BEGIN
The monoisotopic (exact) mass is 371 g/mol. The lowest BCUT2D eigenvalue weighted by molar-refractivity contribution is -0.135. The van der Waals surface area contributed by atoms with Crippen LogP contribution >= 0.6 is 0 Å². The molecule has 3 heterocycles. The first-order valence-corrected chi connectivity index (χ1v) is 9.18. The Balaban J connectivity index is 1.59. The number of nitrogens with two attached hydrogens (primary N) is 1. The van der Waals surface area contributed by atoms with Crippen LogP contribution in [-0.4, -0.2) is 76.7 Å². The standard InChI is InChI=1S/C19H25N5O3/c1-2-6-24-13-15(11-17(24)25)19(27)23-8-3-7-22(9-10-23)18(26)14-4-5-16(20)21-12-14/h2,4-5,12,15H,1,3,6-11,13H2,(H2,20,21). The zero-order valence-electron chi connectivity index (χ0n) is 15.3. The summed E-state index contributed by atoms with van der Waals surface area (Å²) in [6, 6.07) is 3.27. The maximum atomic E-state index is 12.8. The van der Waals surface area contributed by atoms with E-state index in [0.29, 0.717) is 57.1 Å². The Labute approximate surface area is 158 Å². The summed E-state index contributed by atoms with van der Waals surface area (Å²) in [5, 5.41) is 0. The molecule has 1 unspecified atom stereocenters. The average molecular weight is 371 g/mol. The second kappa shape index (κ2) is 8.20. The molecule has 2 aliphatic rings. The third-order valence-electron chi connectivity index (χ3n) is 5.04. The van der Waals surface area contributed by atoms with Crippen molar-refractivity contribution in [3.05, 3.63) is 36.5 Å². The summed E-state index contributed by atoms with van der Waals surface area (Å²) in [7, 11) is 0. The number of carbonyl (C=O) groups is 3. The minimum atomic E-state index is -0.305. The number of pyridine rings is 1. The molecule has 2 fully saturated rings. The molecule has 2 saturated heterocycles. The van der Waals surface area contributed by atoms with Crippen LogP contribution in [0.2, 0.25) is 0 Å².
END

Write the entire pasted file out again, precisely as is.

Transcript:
The monoisotopic (exact) mass is 371 g/mol. The lowest BCUT2D eigenvalue weighted by molar-refractivity contribution is -0.135. The van der Waals surface area contributed by atoms with Crippen LogP contribution >= 0.6 is 0 Å². The molecule has 3 heterocycles. The first-order valence-corrected chi connectivity index (χ1v) is 9.18. The Balaban J connectivity index is 1.59. The number of nitrogens with two attached hydrogens (primary N) is 1. The van der Waals surface area contributed by atoms with Crippen LogP contribution in [-0.4, -0.2) is 76.7 Å². The standard InChI is InChI=1S/C19H25N5O3/c1-2-6-24-13-15(11-17(24)25)19(27)23-8-3-7-22(9-10-23)18(26)14-4-5-16(20)21-12-14/h2,4-5,12,15H,1,3,6-11,13H2,(H2,20,21). The zero-order valence-electron chi connectivity index (χ0n) is 15.3. The summed E-state index contributed by atoms with van der Waals surface area (Å²) in [6, 6.07) is 3.27. The maximum atomic E-state index is 12.8. The van der Waals surface area contributed by atoms with E-state index in [0.29, 0.717) is 57.1 Å². The Labute approximate surface area is 158 Å². The summed E-state index contributed by atoms with van der Waals surface area (Å²) in [5, 5.41) is 0. The molecule has 1 unspecified atom stereocenters. The average molecular weight is 371 g/mol. The second kappa shape index (κ2) is 8.20. The molecule has 2 aliphatic rings. The third-order valence-electron chi connectivity index (χ3n) is 5.04. The van der Waals surface area contributed by atoms with Crippen molar-refractivity contribution in [3.05, 3.63) is 36.5 Å². The summed E-state index contributed by atoms with van der Waals surface area (Å²) in [7, 11) is 0. The number of carbonyl (C=O) groups is 3. The minimum atomic E-state index is -0.305. The number of pyridine rings is 1. The molecule has 2 fully saturated rings. The molecule has 2 saturated heterocycles. The van der Waals surface area contributed by atoms with Crippen LogP contribution in [0.2, 0.25) is 0 Å².